News really is getting mobile
February 5, 2015
News organizations that have been focused on their online real estate — i.e. stuff they own, like their websites — need to start thinking more like train-hopping vagabonds.
This means going homeless and filling their rucksacks with original stories formatted for mobile-only apps, then hitting the road and stopping at a variety of destinations along the way that are boom towns now, but could very well be crossed with tumbleweed by next year.
Instead of worrying about permanence and stability — as in, “We’re dropping our bags in this oil/mining/car town, building a homestead and working until we can retire in comfort” — they must be willing and able to skip town at a moment’s notice. Creating story packages that travel well and adapt to the next place everyone is headed to is a must.
Right now, SnapChat is one of those places. For the last two years, people have been predicting that messaging and chat apps would be the next area of growth for online news. Now it’s finally happening in a big way.
Last week SnapChat introduced Discover, a go-to news source for mobile-formatted stories. So far, ten publishers are on board including Vice, Yahoo News, The Daily Mail, National Geographic, CNN, People, MTV, Cosmopolitan, b/r (Bleacher Report) and The Food Network. It remains to be seen if The New York Times and The Guardian will sign on. Stories are packaged in a variety of ways, including looping videos, 15-minute docs on hard news topics, silly animations and text-based articles. What’s more, advertisers are coming along for the ride. Here’s a screen shot from my phone of Discover’s home page.
To my surprise, there’s some fairly substantive reporting. Take this February 3rd story on Obama’s budget. It was a whopping 1073 words and because it sat on a native app, making it completely independent of the web and search, there was no link back to Yahoo’s home page. In fact, there was no direct tie between this Discover story and the stories on Yahoo’s main hub, only similar stories. Like all things SnapChat, the story disappeared 24 hours later and was replaced by a fresh news cycle.
The message is clear: the real story, the “complete” story on Obama’s budget, is where you are right now. We don’t take hostages and force them to back to our homepage.
In another example, a February 3rd CNN Supreme Court story called “Judgement Days,” a web throw at the end of the piece invited readers to visit CNN.com/Politics, but, again, because it sits on an app it was NOT a live link and so the chances of folks going to the homepage are slim. When I checked, the exact same story did not appear on CNN’s website. Other journalists have reported that stories prepared for Discover by The Daily Mail were cut-and-paste jobs from stories on their homepage page. So far, that hasn’t been my experience. News organization are adapting to the space and not pushing hard for their own way.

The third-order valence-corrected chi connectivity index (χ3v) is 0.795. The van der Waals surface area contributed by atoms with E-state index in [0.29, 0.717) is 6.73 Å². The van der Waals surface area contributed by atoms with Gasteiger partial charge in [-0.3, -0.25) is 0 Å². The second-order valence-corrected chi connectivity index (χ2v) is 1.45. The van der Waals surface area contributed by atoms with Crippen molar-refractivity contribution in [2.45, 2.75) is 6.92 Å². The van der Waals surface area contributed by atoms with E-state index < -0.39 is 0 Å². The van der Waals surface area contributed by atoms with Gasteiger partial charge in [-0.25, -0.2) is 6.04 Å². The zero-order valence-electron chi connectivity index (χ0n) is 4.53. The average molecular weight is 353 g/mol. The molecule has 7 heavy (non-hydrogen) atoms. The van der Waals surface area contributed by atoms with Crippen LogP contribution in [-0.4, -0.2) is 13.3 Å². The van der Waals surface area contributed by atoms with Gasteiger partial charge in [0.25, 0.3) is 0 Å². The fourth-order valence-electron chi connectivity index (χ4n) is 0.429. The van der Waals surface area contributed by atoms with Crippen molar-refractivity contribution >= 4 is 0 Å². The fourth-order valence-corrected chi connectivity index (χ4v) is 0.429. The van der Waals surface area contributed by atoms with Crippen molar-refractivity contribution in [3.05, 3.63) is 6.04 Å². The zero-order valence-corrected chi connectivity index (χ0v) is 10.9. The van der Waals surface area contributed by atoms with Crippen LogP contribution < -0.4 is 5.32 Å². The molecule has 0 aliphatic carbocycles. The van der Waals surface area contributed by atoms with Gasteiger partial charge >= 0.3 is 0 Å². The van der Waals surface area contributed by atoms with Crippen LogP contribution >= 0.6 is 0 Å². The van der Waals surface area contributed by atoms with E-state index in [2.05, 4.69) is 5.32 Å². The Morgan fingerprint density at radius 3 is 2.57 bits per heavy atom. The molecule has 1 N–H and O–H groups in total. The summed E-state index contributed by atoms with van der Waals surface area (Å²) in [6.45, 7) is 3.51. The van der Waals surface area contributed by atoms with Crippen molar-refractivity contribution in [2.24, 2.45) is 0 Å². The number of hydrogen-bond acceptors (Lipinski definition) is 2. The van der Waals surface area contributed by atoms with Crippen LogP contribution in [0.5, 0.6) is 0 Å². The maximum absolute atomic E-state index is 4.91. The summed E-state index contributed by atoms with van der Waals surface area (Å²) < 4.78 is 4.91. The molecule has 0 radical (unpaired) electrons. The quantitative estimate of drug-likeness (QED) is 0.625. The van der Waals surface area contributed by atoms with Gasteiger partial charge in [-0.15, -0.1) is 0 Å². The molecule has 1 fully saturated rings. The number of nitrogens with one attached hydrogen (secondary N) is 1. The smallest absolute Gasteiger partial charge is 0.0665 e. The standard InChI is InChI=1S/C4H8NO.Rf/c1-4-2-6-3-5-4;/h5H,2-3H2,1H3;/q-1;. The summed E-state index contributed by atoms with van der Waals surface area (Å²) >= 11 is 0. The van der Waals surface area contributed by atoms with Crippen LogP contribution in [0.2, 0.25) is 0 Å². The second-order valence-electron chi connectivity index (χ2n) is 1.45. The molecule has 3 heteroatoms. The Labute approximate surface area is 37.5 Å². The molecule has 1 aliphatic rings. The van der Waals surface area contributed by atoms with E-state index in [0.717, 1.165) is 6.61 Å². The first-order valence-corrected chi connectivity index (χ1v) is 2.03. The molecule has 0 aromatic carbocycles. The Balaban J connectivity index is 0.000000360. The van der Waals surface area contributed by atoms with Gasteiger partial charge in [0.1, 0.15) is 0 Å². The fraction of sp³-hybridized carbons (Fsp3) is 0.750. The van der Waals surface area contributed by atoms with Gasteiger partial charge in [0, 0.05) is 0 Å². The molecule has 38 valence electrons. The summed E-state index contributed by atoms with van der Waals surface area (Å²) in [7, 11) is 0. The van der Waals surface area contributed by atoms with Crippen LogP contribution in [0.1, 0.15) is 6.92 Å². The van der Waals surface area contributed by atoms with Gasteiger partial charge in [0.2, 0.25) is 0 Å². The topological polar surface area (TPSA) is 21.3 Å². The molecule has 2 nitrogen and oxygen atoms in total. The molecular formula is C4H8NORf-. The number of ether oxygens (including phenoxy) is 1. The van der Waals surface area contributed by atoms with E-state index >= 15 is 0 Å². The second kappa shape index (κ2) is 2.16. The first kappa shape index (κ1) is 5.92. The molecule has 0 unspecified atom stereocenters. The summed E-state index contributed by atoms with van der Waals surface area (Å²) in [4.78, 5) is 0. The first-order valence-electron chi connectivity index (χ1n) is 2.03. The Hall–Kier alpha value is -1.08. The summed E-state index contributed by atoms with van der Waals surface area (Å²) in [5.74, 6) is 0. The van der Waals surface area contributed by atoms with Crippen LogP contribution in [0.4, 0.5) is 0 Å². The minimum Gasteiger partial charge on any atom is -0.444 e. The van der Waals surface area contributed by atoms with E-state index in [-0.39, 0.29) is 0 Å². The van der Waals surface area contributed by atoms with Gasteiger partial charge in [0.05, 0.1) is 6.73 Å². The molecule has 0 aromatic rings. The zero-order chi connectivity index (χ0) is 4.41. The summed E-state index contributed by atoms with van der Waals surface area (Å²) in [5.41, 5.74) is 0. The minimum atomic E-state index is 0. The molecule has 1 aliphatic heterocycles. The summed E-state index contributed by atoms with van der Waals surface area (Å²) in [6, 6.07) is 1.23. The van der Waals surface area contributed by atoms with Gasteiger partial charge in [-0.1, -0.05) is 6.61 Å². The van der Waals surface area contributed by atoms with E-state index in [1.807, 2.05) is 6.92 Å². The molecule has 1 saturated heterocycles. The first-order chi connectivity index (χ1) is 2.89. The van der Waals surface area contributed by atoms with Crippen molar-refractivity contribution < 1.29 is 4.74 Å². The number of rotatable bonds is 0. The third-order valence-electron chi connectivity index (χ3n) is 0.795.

Takeaway No. 1:
SnapChat’s news delivery format has finally forced the detachment between print and digital. For much too long, digital has been sitting way too tightly next to print. They’re like siamese twins whose parents know they need to be separated because one of them will die eventually. But the parents keep putting off booking the operation because the surgery will be bloody and complicated and death to one or both will come very fast since they share organs. So the parents stall.
Takeaway No. 2:
By creating app-only stories that are formatted with the same design as updates from friends, which are just a few thumb swipes away, these first ten news organizations on Discover are finally acknowledging that they need to go where people are, not where they want them to be or arrogantly think they should be (i.e. their homepage) – h/t Joshua Benton. Millennials trust social media to keep up to date on what’s happening around the world and generally don’t give a second thought to the homepages of news organizations. In fact a recent poll conducted by SkyNews in the UK found that only 18% of 16-24 year olds turn to mainstream media for current events. The rest use social media.
Does this now mean that news organizations should shutter their homepages — like shuttering the family homestead — and only become app jumping vagabonds? Maybe. Time will tell. The homestead may just become one big storage locker whose visitors are a smaller band of rabid news and context geeks.
For now, I think Discover may prove to be the better way to get your news than the Facebook feed. The latter relies way too heavily on what the algorithms determine is news and a whole lot of accidental osmosis. And if it’s true that Facebook is dead to Millennials, then apps are the only immediate hope for news organizations for placement of their work. At least Discover isn’t aggregating like Facebook. It has editorial control, content ownership and ad placements so discrete I couldn’t even find them.
All of the hand-drawn illustrations in this post are by the Canadian-born artist, Jay Hambidge (1867-1924), and were commissioned by the now defunct, Century Illustrated Magazine (1881-1906). From my research, they appear to be in the public domain. If that is not the case, please let me know at alison(dot)garwoodjones(at)gmail(dot)com.